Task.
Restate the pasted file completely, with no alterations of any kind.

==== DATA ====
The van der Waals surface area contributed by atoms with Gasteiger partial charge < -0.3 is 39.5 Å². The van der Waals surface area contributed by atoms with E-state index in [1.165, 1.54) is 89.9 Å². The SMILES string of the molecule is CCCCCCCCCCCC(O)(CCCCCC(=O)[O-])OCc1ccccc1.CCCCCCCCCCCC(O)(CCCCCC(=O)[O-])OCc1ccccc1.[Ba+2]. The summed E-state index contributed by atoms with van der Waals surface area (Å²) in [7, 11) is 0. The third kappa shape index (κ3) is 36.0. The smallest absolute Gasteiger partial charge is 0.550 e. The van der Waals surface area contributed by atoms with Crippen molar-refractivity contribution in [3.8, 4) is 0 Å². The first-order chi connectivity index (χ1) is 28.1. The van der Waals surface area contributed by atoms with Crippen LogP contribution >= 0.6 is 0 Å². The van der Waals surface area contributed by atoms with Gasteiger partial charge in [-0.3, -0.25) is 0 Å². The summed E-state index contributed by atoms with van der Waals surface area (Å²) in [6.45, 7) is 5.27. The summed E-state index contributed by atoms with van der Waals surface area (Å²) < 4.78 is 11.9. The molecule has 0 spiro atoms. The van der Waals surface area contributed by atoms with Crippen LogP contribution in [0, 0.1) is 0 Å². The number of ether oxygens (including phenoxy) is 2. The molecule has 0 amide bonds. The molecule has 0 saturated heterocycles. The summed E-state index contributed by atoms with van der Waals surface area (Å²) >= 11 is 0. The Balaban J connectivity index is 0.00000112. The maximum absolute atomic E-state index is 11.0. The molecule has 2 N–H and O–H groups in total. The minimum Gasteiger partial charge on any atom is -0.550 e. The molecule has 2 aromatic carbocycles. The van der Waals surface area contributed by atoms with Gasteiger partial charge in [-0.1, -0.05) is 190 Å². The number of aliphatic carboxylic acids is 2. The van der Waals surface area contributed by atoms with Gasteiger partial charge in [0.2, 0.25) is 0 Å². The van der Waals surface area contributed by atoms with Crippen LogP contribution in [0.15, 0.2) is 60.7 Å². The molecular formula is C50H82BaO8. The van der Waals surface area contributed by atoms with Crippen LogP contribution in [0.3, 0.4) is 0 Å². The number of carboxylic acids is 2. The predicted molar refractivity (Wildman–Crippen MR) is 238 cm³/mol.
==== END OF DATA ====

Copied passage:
The van der Waals surface area contributed by atoms with Gasteiger partial charge < -0.3 is 39.5 Å². The van der Waals surface area contributed by atoms with E-state index in [1.165, 1.54) is 89.9 Å². The SMILES string of the molecule is CCCCCCCCCCCC(O)(CCCCCC(=O)[O-])OCc1ccccc1.CCCCCCCCCCCC(O)(CCCCCC(=O)[O-])OCc1ccccc1.[Ba+2]. The summed E-state index contributed by atoms with van der Waals surface area (Å²) in [7, 11) is 0. The third kappa shape index (κ3) is 36.0. The smallest absolute Gasteiger partial charge is 0.550 e. The van der Waals surface area contributed by atoms with Crippen molar-refractivity contribution in [3.8, 4) is 0 Å². The first-order chi connectivity index (χ1) is 28.1. The van der Waals surface area contributed by atoms with Crippen LogP contribution >= 0.6 is 0 Å². The van der Waals surface area contributed by atoms with Gasteiger partial charge in [-0.3, -0.25) is 0 Å². The summed E-state index contributed by atoms with van der Waals surface area (Å²) in [6.45, 7) is 5.27. The summed E-state index contributed by atoms with van der Waals surface area (Å²) < 4.78 is 11.9. The molecule has 0 spiro atoms. The van der Waals surface area contributed by atoms with Crippen LogP contribution in [0, 0.1) is 0 Å². The number of ether oxygens (including phenoxy) is 2. The molecule has 0 amide bonds. The molecule has 0 saturated heterocycles. The summed E-state index contributed by atoms with van der Waals surface area (Å²) >= 11 is 0. The Balaban J connectivity index is 0.00000112. The maximum absolute atomic E-state index is 11.0. The molecule has 2 N–H and O–H groups in total. The minimum Gasteiger partial charge on any atom is -0.550 e. The molecule has 2 aromatic carbocycles. The van der Waals surface area contributed by atoms with Gasteiger partial charge in [-0.1, -0.05) is 190 Å². The number of aliphatic carboxylic acids is 2. The van der Waals surface area contributed by atoms with Gasteiger partial charge in [0.2, 0.25) is 0 Å². The van der Waals surface area contributed by atoms with Crippen LogP contribution in [0.15, 0.2) is 60.7 Å². The molecular formula is C50H82BaO8. The van der Waals surface area contributed by atoms with Crippen LogP contribution in [0.3, 0.4) is 0 Å². The number of carboxylic acids is 2. The predicted molar refractivity (Wildman–Crippen MR) is 238 cm³/mol.